ArrowArtboardCreated with Sketch.Title ChevronTitle ChevronEye IconIcon FacebookIcon LinkedinIcon Mail ContactPath LayerIcon MailMenu BurgerPositive ArrowIcon PrintIcon SearchSite TitleTitle ChevronIcon Twitter
Commodities

Qatar Petroleum bows to changing times with merger of LNG units

Glut, rising rivals spur parent to unite top player Qatargas with sibling

 (placeholder image)
Qatar Petroleum intends to merge two LNG units with total annual output of 77 million tons.   © Reuters

CAIRO -- Qatar's state oil company aims to merge a pair of massive liquefied natural gas subsidiaries by the end of this year, hoping to improve efficiency and withstand tougher international competition.

Qatar Petroleum's decision to integrate Qatargas and RasGas, the two units, follows moves by Australian and U.S. rivals to increase production, aggravating a persistent global LNG glut. With the prolonged oil price slump having also affected the market, LNG spot prices are hovering around $7 per 1 million British thermal units -- roughly half the peak of over $15 in 2014.

With annual production reaching 41 million tons, Qatargas is the world's biggest LNG producer, followed by RasGas, which turns out 36 million tons. To say the new company will have a formidable global footprint would be putting it mildly.

Late last year, Qatar Petroleum said it wanted to form a united front in the international market. The merged company will inherit the name Qatargas.

Into the fog

There is little reason to think the headwinds will die down anytime soon. The European economy remains sluggish, while China's slowdown is limiting its thirst for energy. These and other factors mean demand is unlikely to grow as steadily as it once did.

The emergence of Australia and the U.S. as major LNG exporters has also changed the game. Australia, in particular, is expected to soon overtake Qatar as the world's No. 1 exporter of the fuel.

Other countries, including Russia and Indonesia, are also expanding their production facilities.

Qatar, with its annual production capacity of 77 million tons, has maintained a strong position thanks to long-term supply contracts with overseas customers. But with key contracts approaching expiry, the outlook is growing murky.

Contracts with Japanese customers like utility Chubu Electric Power are to expire in 2021, after 25 years of steady annual shipments of 7 million tons.

Qatar Petroleum CEO Saad Sherida Al-Kaabi told a news conference that the integrated Qatargas will also be more competitive when it comes to recruiting top-tier talent, which is increasingly hard to come by as rivals battle it out in Asia.

Diversification drive

According to Qatargas' website, shareholders besides Qatar Petroleum include oil majors such as ExxonMobil of the U.S., Japanese trading houses Marubeni and Mitsui & Co., and Japanese oil companies Idemitsu Kosan and Cosmo Oil.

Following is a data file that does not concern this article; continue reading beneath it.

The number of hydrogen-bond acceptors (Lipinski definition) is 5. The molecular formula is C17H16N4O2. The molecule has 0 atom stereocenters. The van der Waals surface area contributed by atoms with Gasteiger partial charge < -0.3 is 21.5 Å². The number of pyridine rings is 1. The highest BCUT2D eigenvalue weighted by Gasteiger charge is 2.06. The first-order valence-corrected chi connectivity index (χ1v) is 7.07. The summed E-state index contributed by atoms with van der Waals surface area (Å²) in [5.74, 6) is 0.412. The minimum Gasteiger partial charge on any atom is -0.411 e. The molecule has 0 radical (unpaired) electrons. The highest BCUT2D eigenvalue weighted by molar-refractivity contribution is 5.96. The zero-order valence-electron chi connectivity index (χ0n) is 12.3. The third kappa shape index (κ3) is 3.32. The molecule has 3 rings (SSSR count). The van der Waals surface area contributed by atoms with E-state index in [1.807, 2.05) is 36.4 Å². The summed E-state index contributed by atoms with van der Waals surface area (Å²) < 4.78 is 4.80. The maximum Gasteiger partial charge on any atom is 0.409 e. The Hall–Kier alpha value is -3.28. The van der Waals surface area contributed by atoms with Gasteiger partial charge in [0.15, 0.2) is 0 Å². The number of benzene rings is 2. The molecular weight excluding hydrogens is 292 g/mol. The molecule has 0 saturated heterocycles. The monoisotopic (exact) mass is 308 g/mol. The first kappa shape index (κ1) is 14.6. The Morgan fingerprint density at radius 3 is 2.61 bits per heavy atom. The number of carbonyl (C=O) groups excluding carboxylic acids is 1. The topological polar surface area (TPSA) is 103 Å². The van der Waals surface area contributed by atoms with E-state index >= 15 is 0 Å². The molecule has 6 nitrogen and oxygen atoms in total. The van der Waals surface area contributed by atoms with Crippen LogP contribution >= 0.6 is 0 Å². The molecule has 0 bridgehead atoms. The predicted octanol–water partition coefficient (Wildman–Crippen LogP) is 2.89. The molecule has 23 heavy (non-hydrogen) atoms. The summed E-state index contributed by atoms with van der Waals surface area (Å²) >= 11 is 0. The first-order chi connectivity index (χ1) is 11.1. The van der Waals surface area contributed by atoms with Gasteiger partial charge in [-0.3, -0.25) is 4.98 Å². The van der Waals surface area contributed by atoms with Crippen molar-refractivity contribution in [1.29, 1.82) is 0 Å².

Japan's government and businesses played a key role in supporting Qatar's LNG industry in its infancy. The 25-year contracts are among the fruits of that period. When the Middle Eastern country started shipping LNG in 1997, it all went to Japan. Reflecting the long-standing relationship, Qatargas' CEO visited Japan soon after the March 2011 earthquake and tsunami, and offered to provide emergency supplies.

But Qatar, which depends heavily on natural gas proceeds, also needs to adapt with the times. The government expects to fall into a budget deficit for the second straight year in 2017, even though it has slashed spending by 5% in real terms and expects a 15% increase in revenue. 

Qatar Petroleum and Qatargas remain major employers, but given the harsh market conditions, the government now feels it has too many eggs in one basket. It hopes to build a more diverse industrial sector, using its role as host of the 2022 soccer World Cup as a springboard.

Sponsored Content

About Sponsored Content This content was commissioned by Nikkei's Global Business Bureau.

You have {{numberArticlesLeft}} free article{{numberArticlesLeft-plural}} left this monthThis is your last free article this month

Stay ahead with our exclusives on Asia;
the most dynamic market in the world.

Stay ahead with our exclusives on Asia

Get trusted insights from experts within Asia itself.

Get trusted insights from experts
within Asia itself.

Get Unlimited access

You have {{numberArticlesLeft}} free article{{numberArticlesLeft-plural}} left this month

This is your last free article this month

Stay ahead with our exclusives on Asia; the most
dynamic market in the world
.

Get trusted insights from experts
within Asia itself.

Try 3 months for $9

Offer ends June 30th

Your trial period has expired

You need a subscription to...

  • Read all stories with unlimited access
  • Use our mobile and tablet apps
See all offers and subscribe

Your full access to the Nikkei Asian Review has expired

You need a subscription to:

  • Read all stories with unlimited access
  • Use our mobile and tablet apps
See all offers
NAR on print phone, device, and tablet media